I wanted to follow on from my post of the weekend about religion and rhythm, and how in one sense when we adopt the rhythm that God has for our lives, that can become our religion, and that this what religion was meant to be. I felt I should clarify this post and my views on religion.
Regular readers of my blog know that I believe the way of Jesus is way bigger than religion. That hasn’t changed.
Jesus didn’t come down and simply give us a set of instructions to live by, He actually modelled a lifestyle and a set of values for us. He actually experienced human life – the majority of it not in full time ministry but doing a regular job like us. His job was as a carpenter, the family business – you might say that His ministry was effectively ‘the family business’ as well!
If Jesus had come to start a new religion He wouldn’t have done things as He did. He would have come down, given us His gospel, died and rose again and that would be it. Job done.
But He didn’t.
Jesus shared every human emotion and experience we go through. He was unmarried, but you can be sure He would have been tempted sexually – and to resist the temptation even to lust for 33 years is pretty tough. Significantly though He experienced the oneness of the marriage relationship through His relationship with God – indeed, marriage is meant to be a reflection of that relationship.
So Jesus fully experienced humanity – because His way of living isn’t about following a set of legalistic rules, its about living your life as a response to God and what He has done in your live, and orientating your life around a set of values.
The gift of God is a gift of grace, it’s nothing we have earned by ourselves and there’s nothing we can do to deserve it or merit it in any way. We simply have to accept the grace that has been poured out on us from God through Jesus and the cross.
I am convinced that Jesus didn’t come to start Christianity, He came to start the church.
There is a big difference.
Christianity is a religion with a set of legalistic rules and traditions, tied up with institutions and politics, and all funneled through some systematic theology, with little room for mystery.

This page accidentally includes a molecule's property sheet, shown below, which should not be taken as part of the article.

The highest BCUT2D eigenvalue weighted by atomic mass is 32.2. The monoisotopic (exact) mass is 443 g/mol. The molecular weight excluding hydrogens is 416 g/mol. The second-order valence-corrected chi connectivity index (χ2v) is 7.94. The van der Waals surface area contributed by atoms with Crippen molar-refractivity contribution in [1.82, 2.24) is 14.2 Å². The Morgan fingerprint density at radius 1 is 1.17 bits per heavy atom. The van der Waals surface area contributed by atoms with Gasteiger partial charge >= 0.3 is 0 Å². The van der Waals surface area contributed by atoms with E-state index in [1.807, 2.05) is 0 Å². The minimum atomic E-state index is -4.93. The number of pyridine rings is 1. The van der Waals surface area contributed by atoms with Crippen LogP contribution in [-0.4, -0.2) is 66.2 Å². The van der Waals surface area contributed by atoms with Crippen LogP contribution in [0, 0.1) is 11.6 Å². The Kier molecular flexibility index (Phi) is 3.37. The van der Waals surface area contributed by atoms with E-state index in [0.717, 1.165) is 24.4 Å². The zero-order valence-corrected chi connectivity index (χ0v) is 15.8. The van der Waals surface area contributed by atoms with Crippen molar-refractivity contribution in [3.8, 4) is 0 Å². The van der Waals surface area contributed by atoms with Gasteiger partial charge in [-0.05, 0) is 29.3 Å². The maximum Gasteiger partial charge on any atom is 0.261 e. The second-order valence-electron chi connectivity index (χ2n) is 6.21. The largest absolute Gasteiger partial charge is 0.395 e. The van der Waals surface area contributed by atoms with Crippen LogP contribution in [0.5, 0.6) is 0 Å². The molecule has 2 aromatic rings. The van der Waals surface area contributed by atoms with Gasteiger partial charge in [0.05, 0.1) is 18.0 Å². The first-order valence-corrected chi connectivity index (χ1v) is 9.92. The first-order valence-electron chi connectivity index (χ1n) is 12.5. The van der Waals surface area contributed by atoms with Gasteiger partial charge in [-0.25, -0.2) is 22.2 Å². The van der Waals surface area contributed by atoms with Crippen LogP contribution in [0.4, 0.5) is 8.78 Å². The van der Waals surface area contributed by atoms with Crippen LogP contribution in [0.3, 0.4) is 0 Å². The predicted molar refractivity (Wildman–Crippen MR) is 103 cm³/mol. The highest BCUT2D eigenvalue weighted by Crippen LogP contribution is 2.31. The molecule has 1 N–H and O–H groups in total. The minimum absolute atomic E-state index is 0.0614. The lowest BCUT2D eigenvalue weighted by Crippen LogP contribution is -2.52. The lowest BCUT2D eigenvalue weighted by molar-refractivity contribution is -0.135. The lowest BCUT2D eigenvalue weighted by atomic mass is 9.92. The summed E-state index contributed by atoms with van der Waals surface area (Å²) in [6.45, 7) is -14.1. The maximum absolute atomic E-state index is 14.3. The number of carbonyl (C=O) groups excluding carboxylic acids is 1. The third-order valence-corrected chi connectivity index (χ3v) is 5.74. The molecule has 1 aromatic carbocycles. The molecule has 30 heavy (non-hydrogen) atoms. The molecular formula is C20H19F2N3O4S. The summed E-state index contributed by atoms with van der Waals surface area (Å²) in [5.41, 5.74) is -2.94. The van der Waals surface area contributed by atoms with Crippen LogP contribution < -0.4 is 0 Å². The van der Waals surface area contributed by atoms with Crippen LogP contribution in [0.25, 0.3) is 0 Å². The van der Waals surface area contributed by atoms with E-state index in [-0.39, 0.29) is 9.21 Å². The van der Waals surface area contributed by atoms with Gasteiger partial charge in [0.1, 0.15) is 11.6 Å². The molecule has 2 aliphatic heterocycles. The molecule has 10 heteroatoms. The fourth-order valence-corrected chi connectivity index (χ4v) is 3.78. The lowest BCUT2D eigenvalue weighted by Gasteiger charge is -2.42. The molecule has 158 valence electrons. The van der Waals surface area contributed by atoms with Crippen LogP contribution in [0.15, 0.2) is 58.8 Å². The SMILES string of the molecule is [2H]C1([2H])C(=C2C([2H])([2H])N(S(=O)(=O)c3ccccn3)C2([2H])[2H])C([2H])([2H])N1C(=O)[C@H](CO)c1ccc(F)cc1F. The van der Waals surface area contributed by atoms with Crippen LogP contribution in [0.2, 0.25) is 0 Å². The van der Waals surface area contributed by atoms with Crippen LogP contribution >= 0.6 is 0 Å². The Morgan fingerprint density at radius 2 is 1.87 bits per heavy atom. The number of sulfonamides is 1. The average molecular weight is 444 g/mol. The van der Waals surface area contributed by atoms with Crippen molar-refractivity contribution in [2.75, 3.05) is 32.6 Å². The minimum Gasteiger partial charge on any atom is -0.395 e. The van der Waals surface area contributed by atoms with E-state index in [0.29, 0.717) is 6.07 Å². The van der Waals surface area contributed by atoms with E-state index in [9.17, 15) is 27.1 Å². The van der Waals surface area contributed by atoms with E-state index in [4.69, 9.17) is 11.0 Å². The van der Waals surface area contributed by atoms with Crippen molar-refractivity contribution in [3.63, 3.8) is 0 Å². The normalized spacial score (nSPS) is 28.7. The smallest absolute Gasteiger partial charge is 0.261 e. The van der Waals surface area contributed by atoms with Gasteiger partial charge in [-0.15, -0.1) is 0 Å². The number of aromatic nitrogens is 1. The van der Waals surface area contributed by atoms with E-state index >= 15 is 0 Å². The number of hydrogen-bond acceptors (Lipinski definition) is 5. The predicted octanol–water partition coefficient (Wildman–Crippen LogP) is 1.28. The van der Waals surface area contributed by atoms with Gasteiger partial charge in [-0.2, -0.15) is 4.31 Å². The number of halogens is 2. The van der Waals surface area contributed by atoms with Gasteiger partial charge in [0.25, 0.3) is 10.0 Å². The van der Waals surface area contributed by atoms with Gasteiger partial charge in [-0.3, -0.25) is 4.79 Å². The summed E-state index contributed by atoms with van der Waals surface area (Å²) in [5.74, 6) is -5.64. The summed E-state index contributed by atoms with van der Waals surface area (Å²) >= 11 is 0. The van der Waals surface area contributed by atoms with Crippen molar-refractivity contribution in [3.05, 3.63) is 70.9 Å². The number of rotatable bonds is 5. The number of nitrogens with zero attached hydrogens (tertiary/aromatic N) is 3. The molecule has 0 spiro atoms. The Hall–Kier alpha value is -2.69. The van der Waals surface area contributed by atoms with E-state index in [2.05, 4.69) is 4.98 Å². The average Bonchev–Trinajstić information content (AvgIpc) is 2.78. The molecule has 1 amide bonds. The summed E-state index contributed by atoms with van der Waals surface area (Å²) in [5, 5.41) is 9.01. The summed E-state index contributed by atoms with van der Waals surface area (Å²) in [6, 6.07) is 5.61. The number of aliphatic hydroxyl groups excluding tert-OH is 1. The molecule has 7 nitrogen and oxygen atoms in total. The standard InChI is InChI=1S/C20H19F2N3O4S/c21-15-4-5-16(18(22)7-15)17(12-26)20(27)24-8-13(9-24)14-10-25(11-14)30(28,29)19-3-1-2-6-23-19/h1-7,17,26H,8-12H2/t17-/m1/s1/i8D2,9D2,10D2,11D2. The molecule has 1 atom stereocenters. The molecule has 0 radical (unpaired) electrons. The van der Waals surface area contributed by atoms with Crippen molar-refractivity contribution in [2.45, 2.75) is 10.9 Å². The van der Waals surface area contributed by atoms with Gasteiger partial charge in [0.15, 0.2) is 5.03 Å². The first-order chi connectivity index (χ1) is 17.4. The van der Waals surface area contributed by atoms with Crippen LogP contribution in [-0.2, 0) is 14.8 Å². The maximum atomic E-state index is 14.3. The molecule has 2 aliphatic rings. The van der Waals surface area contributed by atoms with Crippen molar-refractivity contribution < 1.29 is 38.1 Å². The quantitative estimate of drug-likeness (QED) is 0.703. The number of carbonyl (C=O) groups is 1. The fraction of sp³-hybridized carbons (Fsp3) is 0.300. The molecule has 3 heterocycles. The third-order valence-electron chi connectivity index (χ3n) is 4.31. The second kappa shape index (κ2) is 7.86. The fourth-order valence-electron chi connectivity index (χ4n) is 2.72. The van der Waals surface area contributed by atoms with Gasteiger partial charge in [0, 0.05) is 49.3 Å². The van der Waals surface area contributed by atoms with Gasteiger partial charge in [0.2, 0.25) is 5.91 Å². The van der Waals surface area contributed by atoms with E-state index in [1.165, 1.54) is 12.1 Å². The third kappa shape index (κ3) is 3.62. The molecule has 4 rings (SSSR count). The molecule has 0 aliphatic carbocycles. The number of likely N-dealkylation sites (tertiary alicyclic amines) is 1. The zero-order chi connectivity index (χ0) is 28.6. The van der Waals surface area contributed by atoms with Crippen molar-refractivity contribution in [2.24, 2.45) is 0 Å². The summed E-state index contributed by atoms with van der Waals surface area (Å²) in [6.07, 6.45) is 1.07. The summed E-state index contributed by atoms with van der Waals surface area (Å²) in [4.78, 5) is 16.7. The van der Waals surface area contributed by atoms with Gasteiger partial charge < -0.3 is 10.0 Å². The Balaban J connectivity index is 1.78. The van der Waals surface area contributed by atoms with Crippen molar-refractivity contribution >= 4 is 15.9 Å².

Church is a community of followers of Jesus journeying through life together, trying to discover their identity in Christ, be discipled as a follower of Jesus and seeking to know Him more deeply, going through good and bad times together, providing pastoral support and encouragement, allowing people space to develop their gifts and calling, embracing mystery, and rather than theology be the point it is merely one dimension or expression of their relationship with God.
Jesus told Peter to build a church, not a new religion.
The thing that Jesus called him and the other disciples to was a way of life, it was a journey to become the people we were originally made to be. It’s a journey home. The invitation of the cross is to join our lives to God’s story, and to play a part in the restoration of all things as Jesus talks about in scripture.
I fundamentally believe that through the cross Jesus has made all things new and invited us to join Him in God’s big project to restore Heaven and earth back to being the same place again, that we are called to bring Heaven back to earth now. That Heaven can start here – Jesus said the Kingdom of Heaven was here now, and He wants us to make that possible. It’s not about getting somewhere else when you die, it’s about playing our part in bringing Heaven as a reality to earth now and when Jesus returns He will complete the job.
We need to be fully present in the reality that we can bring a glimpse of Heaven to earth now in how we live our lives, our choices, our decisions, how we treat people, our values, in what we do with our lives, and we can see God in anything, anywhere and anyone if we have our eyes open.
Religion may be useful at its best – the rhythms of our lives are essentially religious, and God wants us to change the very rhythm of our lives and reorder them around Him. But He has the grace and love to deal with any mistakes we make, He knows us well enough to understand what we go through and why we make mistakes.